The Black Swan: The Impact of the Highly Improbable The Black Swan question


200 views
Is any of the readers applying anything from the book to decision making in their lives ? With what impact ?
Lalit Mohan Lalit Jun 25, 2013 01:17PM
Investing ,or personal life etc.



I have absolutely adopted the strategy of not following the news on a minute-by-minute, or even day-by-day basis, but getting only "mature" news at a less frequent (e.g., weekly) basis. I have not felt "out of the loop" on "in the dark" at all, PLUS I have the benefit of all the extra time saved!

17436008
Lalit Mohan How has that impacted results from decision making ? Although I do see the advantage of overcoming our check-feeds-ocd.
Jun 26, 2013 12:03PM
24889879
Frank Sherosky I apply the philosophy to my trading. it confirms that I do not know and cannot know everything.
Nov 01, 2013 05:01PM

Ed (last edited May 04, 2016 02:38PM ) May 04, 2016 02:37PM   1 vote
it helps in how to better find and understand non-deterministic events in every day life. helps how to determine if particular events are random or not.
i can't explain in details because my english skills are limited.
things like, how to perform your own empirical experiments to see if big enough number of samples were used to tell that proof is not random picked.

for example with electronics and warranty. because producers must provide replacements for every faulty device that breaks within warranty time period and this even if users will treat their devices incorrectly. then, if you have better than average knowledge about how to handle that type of device, chances that it wont break after warranty period end is increased.

its hard to give examples in text because it requires non-deterministic approach and instead, human mind is deterministic. most of language and ways of communicating also is like that. only using scientific tools, like math and statistics, can suppress deterministic thinking here.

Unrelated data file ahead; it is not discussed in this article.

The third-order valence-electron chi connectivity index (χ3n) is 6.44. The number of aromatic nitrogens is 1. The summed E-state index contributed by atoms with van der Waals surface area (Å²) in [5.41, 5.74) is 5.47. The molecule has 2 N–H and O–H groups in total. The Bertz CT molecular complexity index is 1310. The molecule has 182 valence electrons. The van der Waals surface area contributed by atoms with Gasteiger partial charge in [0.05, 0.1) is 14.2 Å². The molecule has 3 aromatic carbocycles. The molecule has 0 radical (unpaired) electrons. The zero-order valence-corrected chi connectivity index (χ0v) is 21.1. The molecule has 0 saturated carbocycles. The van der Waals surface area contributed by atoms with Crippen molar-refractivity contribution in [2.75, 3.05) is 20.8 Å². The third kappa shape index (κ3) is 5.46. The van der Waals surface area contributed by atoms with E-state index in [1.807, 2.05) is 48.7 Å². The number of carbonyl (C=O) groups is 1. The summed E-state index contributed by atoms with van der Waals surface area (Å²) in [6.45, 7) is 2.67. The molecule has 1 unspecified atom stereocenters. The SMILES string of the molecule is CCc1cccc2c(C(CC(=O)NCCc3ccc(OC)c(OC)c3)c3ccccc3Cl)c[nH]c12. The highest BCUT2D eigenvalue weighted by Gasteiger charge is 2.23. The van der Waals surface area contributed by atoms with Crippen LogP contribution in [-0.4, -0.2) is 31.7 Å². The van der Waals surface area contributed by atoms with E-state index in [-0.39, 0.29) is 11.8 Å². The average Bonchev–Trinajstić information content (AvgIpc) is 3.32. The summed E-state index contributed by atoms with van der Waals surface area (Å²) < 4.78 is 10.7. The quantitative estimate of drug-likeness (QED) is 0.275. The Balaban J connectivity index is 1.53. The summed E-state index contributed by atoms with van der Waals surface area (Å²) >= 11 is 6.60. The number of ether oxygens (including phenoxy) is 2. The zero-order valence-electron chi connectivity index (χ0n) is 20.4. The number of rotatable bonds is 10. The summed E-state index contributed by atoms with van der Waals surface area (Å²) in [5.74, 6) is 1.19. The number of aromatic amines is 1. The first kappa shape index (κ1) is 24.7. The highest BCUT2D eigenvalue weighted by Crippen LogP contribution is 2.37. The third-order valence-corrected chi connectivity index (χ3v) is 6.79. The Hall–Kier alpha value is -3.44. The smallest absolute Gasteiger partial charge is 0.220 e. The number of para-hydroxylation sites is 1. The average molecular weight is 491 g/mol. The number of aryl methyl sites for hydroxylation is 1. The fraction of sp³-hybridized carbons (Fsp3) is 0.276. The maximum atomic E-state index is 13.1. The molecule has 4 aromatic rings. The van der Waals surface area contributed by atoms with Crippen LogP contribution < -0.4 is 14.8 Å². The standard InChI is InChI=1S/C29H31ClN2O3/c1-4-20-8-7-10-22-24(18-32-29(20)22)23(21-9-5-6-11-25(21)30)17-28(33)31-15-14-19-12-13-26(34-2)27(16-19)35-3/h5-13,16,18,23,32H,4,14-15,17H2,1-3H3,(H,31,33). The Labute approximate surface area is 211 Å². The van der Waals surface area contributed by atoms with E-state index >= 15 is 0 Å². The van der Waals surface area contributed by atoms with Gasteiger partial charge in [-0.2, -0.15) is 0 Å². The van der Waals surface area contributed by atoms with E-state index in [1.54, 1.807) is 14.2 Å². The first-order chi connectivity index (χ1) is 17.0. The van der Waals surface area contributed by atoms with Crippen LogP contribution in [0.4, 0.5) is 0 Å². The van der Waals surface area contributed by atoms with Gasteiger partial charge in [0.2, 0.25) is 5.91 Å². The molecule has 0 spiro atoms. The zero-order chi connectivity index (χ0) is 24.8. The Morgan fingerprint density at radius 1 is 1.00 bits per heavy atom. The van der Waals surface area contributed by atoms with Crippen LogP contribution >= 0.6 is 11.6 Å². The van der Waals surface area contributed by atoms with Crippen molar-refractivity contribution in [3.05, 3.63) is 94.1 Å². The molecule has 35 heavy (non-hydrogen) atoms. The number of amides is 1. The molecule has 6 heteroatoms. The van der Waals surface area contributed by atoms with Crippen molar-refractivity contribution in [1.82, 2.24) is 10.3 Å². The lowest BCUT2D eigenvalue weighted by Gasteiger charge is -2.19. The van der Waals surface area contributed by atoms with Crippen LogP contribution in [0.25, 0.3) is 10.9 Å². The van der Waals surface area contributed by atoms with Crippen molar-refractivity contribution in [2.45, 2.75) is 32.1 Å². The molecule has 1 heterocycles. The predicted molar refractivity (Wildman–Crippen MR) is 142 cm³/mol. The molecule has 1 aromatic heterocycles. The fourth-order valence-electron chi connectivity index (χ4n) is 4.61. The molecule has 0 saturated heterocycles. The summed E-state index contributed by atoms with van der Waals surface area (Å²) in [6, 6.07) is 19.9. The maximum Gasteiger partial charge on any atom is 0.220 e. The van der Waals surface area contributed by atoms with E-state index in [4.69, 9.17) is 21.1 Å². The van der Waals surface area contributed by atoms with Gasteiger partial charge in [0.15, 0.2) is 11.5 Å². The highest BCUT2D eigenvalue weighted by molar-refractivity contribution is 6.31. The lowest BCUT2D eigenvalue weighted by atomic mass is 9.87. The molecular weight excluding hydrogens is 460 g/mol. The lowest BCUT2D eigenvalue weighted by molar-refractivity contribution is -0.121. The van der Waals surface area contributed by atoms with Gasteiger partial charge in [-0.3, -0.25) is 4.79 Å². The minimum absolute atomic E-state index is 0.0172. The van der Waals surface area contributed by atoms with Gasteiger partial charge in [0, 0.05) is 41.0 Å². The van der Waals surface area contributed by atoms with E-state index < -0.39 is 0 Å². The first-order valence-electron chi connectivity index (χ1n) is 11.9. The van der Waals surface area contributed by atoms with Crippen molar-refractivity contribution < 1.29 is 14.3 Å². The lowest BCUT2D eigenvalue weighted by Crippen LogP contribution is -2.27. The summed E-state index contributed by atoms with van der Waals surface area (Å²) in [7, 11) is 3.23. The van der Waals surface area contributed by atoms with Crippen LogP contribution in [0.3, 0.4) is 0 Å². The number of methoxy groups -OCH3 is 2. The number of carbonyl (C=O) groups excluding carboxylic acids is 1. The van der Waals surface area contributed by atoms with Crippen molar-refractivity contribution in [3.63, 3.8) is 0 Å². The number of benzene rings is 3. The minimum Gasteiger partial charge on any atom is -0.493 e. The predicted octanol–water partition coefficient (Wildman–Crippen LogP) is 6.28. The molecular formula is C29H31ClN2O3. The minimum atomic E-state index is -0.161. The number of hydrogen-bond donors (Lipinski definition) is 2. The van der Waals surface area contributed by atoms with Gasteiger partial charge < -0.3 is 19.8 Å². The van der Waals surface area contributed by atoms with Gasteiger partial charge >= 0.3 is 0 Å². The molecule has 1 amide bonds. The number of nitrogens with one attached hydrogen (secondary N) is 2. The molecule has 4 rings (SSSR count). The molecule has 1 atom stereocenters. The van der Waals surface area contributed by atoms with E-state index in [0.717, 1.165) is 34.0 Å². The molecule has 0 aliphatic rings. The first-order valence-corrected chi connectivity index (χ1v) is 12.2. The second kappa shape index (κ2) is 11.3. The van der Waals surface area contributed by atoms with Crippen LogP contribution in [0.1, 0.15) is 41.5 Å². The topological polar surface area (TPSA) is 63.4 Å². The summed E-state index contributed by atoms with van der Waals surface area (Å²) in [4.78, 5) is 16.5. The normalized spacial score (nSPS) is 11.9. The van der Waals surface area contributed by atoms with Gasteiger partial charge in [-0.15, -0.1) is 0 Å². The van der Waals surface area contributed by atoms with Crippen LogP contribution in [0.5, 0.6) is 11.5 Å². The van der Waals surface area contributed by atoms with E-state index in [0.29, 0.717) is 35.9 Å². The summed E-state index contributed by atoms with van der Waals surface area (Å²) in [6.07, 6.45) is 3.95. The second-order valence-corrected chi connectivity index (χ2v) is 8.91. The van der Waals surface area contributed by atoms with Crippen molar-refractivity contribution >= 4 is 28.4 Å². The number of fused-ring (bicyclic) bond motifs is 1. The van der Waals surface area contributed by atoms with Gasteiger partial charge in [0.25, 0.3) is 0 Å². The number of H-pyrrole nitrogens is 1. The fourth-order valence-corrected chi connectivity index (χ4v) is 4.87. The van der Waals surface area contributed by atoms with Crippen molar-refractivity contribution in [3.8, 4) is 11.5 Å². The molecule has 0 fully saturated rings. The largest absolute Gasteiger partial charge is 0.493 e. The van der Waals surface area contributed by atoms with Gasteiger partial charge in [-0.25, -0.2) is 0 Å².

I've stopped riding elevators since reading this book, and now take the stairs.

Clearly I haven't died in any elevator accidents, so I'd say it's been a successful change of habit.


Exactly the question I'm stuck with after reading this book. I'd love to apply this in real life, but I find it hard to take such an abstract notion to a practical level.
What I am already doing (more accurately: trying to do) is to be mindful of stories presented as facts. But to be honest the bookFramespotting: Changing How You Look At Things Changes How You See Them was way more helpful in that. (a highly recommended book btw!)
I run an organisation that organizes events so I tried to increase the exposure to positive black swans (viral social media posts in our region) by diversifying our social media posts and increasing the amount of them. downside is minimal (people unliking our page because we spam too much) and the upside is that every post has the potential to appeal and get more clicks than the previous 100 messages.


I think the concepts in this book have helped protect me from my own overconfidence. I now walk around with a "what if" mentality that I used to chalk up to pessimism. Although now I don't just look for the worst case, I also ponder best case scenarios.

Oddly enough, one of the things I walked away with is the idea of always having a book with me. I hate wasting time, but I recognize that people are late and accidents happen so they best way I can benifet from even those "bad" things is to have a book with me that will grow my mind which is a good thing!


back to top